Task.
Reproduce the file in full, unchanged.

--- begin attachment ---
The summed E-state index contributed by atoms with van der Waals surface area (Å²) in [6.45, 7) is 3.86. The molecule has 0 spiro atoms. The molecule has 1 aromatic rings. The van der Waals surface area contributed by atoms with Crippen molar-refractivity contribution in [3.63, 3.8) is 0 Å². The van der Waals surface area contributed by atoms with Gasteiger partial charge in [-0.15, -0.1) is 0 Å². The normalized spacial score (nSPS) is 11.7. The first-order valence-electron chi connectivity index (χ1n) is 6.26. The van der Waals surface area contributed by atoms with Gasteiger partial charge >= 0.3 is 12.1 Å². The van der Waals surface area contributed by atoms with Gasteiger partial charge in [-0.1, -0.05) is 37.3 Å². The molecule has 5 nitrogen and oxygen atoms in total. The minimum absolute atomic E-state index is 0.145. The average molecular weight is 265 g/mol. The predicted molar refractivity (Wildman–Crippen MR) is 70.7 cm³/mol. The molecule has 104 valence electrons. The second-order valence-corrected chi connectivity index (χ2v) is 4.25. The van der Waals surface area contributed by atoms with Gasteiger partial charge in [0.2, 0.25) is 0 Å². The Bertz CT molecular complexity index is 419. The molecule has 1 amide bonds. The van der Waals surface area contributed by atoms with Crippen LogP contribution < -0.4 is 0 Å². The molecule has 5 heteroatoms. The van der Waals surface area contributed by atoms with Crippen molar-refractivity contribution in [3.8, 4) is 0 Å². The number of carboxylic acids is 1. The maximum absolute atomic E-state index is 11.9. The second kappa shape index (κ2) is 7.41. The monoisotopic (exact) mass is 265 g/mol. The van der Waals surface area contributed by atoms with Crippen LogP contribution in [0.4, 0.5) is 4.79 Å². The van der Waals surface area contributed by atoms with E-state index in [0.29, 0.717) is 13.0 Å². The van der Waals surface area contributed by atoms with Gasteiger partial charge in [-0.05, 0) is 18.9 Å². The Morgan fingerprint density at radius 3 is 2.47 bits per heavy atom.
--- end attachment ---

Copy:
The summed E-state index contributed by atoms with van der Waals surface area (Å²) in [6.45, 7) is 3.86. The molecule has 0 spiro atoms. The molecule has 1 aromatic rings. The van der Waals surface area contributed by atoms with Crippen molar-refractivity contribution in [3.63, 3.8) is 0 Å². The van der Waals surface area contributed by atoms with Gasteiger partial charge in [-0.15, -0.1) is 0 Å². The normalized spacial score (nSPS) is 11.7. The first-order valence-electron chi connectivity index (χ1n) is 6.26. The van der Waals surface area contributed by atoms with Gasteiger partial charge >= 0.3 is 12.1 Å². The van der Waals surface area contributed by atoms with Gasteiger partial charge in [-0.1, -0.05) is 37.3 Å². The molecule has 5 nitrogen and oxygen atoms in total. The minimum absolute atomic E-state index is 0.145. The average molecular weight is 265 g/mol. The predicted molar refractivity (Wildman–Crippen MR) is 70.7 cm³/mol. The molecule has 104 valence electrons. The second-order valence-corrected chi connectivity index (χ2v) is 4.25. The van der Waals surface area contributed by atoms with Gasteiger partial charge in [0.2, 0.25) is 0 Å². The Bertz CT molecular complexity index is 419. The molecule has 1 amide bonds. The van der Waals surface area contributed by atoms with Crippen LogP contribution < -0.4 is 0 Å². The molecule has 5 heteroatoms. The van der Waals surface area contributed by atoms with Crippen molar-refractivity contribution in [3.8, 4) is 0 Å². The number of carboxylic acids is 1. The maximum absolute atomic E-state index is 11.9. The second kappa shape index (κ2) is 7.41. The monoisotopic (exact) mass is 265 g/mol. The van der Waals surface area contributed by atoms with Crippen LogP contribution in [0.4, 0.5) is 4.79 Å². The van der Waals surface area contributed by atoms with E-state index in [0.29, 0.717) is 13.0 Å². The van der Waals surface area contributed by atoms with Gasteiger partial charge in [-0.05, 0) is 18.9 Å². The Morgan fingerprint density at radius 3 is 2.47 bits per heavy atom.